I find the 100 mile diet interesting as well and I watched the special on the Food Network and read the book. I’m partially convinced that the only place in Canada that the 100 mile diet would truly work (especially year-round) is exactly where they tried it- BC.

    That being said, I try to do as much local eating as I can. But no, I will not give up my Costa Rican or Ethiopian coffee :)

    • Yup, I think BC would be the only place for the 100 mile diet in Canada too. Which says a lot about how difficult it would be. I remember one episode when the woman started crying because they found lemons!

  2. My sister raises her own cattle and we get to reap the rewards. You can just taste the difference in a cow that’s been happy and grass fed! She brings us steaks, roasts, ground beef – all FREE!! So blessed!

  3. Archie totally looks jealous in that picture!! Too funny.

    There is a lot of produce within 100 miles of us (granted, we live in California farm country) but I have no idea about meat. We stopped buying beef from the grocery store when our farmer’s market started offering grass-fed beef. It comes frozen so i wonder how far the actual farm is.

    • You should ask! If I want to buy local beef in the “city,” it’s frozen for freshness. I’d actually be a little more sketched out if it was thawed. The only place I’ve been able to find it not frozen is on the farm or at a farmer’s market.

  4. I love local grown foods. I wish there was a restaurant here (maybe there is), that served locally grown foods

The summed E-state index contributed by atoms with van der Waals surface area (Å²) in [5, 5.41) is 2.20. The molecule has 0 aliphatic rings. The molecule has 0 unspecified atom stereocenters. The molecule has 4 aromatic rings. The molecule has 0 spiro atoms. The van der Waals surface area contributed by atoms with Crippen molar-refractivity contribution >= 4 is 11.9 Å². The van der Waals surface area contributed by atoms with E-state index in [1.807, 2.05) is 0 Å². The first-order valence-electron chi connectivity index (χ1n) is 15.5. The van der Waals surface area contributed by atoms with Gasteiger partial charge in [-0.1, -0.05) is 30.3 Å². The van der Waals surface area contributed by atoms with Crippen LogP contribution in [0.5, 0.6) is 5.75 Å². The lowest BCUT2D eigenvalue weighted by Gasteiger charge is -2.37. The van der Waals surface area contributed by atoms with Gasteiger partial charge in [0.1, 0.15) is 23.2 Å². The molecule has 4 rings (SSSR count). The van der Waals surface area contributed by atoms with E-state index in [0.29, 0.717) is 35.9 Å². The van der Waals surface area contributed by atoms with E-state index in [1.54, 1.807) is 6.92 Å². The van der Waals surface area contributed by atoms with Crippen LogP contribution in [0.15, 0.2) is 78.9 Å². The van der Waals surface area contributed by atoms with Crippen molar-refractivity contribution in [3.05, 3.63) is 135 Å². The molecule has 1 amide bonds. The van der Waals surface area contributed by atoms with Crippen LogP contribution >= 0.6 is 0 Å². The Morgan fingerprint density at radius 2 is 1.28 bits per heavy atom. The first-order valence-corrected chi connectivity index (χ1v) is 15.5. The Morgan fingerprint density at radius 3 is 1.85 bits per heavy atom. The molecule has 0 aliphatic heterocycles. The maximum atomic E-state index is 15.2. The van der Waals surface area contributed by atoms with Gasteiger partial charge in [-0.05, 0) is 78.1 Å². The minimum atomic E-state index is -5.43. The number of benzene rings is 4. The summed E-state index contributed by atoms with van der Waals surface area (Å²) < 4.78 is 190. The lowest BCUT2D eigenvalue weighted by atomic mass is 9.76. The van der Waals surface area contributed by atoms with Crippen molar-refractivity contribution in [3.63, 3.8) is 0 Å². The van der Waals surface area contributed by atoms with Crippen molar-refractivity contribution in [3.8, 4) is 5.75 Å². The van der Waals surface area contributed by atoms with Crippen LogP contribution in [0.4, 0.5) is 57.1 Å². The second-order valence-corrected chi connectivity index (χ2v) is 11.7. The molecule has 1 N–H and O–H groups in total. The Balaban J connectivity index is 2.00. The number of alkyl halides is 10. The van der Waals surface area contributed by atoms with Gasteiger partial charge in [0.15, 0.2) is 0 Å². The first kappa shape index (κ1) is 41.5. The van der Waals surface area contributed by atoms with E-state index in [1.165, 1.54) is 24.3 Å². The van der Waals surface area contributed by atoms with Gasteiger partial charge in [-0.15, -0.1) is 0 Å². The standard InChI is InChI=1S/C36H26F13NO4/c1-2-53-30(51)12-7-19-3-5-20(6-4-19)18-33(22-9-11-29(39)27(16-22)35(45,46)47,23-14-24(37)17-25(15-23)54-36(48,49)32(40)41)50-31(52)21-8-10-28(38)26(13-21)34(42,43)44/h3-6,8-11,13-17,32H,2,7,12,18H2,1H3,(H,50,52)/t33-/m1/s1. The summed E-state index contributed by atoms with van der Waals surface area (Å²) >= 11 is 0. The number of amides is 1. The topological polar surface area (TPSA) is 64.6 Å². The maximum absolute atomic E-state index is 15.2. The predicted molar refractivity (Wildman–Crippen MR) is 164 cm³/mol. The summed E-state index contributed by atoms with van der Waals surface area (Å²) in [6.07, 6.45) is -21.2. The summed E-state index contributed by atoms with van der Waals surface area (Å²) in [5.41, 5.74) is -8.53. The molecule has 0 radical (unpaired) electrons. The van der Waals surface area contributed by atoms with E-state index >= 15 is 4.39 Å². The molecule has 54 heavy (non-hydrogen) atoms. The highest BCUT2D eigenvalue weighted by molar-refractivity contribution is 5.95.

• The best restaurants around here for serving local foods (apart from the typical hippie-dippy places) are hotels! Not chain motels, but some of the upper-scale hotels with chefs will tailor their menus to highlight the best of the food in the area. Always makes for a nice treat!

  5. What a cool event! And I hear you on the beef. We buy local meat and I can certainly notice a difference.

  6. I think this 100 mile thing would be pretty hard where I live. I know there are a few sources for meat but not a lot going on produce wise. It would be a pretty sparse dinner to say the least! lol

    I love how Archie is looking at Buster! The name made me think Arrested Development too! :) Speaking of I read on Yahoo there is a season 4 in the works!!!

  7. hahahaaaaaaa. poor Archie – his face in that picture is priceless!!

    I could do the 100 mile diet here, but it’s so expensive, and time consuming (the farms are a bit of a drive)… I know that’s no excuse, but I try to buy local veggies – it’s just the meat that gets tricky and expensive!!

  8. Hi Susan. Congratulations on your new arrival. Buster is ADORABLE. I think Archie is trying to figure out how big a box he needs to box him up, call FedEx and banish him to Timbucktu in the photo though. Funny!!! I’m in BC, and buy as much local as I can, but I think to truly embrace it, you’d have to have alot of money (and I’d really miss my coffee!) All the best for the week ahead!!!

  9. That is such a cool concept. 100 miles isn’t far at all!

  10. This looks like a meal my grandmother would serve up with vegetables and meat from her backyard. Simple and delicious :) While I love the idea it’s definitely not possible here all year but do I soak as much of it up as I can in the summer.

  11. LOL at Archie – he’s totally giving him that look in the picture!

  12. What a cool idea for a fundraiser! I love that idea- I wonder if there’s anything like in in Chicago. PS, your dog is adorable. :)

  13. Hi Susan,

    I have been following your blog for a while now and your are quite inspiring. Your posts are always interesting, often funny, and many times poignant. Thank you for sharing your journey so honestly and openly.

    I have awarded you The Versatile Blogger Award.